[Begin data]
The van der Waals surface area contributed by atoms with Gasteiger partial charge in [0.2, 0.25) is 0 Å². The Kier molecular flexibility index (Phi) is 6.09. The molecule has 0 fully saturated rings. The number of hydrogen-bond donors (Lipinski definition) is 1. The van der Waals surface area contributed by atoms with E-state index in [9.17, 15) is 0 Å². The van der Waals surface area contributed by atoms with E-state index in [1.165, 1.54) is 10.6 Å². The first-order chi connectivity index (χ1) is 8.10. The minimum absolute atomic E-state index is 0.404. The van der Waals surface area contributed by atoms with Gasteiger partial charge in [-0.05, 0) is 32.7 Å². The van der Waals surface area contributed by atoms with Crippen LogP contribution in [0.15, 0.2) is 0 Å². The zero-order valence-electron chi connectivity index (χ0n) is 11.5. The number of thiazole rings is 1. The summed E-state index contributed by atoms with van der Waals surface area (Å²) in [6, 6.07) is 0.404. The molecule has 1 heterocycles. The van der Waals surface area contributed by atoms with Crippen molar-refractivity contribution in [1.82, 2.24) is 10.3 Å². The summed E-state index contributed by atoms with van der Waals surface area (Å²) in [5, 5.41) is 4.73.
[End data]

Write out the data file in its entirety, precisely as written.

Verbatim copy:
The van der Waals surface area contributed by atoms with Gasteiger partial charge in [0.2, 0.25) is 0 Å². The Kier molecular flexibility index (Phi) is 6.09. The molecule has 0 fully saturated rings. The number of hydrogen-bond donors (Lipinski definition) is 1. The van der Waals surface area contributed by atoms with E-state index in [9.17, 15) is 0 Å². The van der Waals surface area contributed by atoms with E-state index in [1.165, 1.54) is 10.6 Å². The first-order chi connectivity index (χ1) is 8.10. The minimum absolute atomic E-state index is 0.404. The van der Waals surface area contributed by atoms with Gasteiger partial charge in [-0.05, 0) is 32.7 Å². The van der Waals surface area contributed by atoms with Crippen LogP contribution in [0.15, 0.2) is 0 Å². The zero-order valence-electron chi connectivity index (χ0n) is 11.5. The number of thiazole rings is 1. The summed E-state index contributed by atoms with van der Waals surface area (Å²) in [6, 6.07) is 0.404. The molecule has 1 heterocycles. The van der Waals surface area contributed by atoms with Crippen molar-refractivity contribution in [1.82, 2.24) is 10.3 Å². The summed E-state index contributed by atoms with van der Waals surface area (Å²) in [5, 5.41) is 4.73.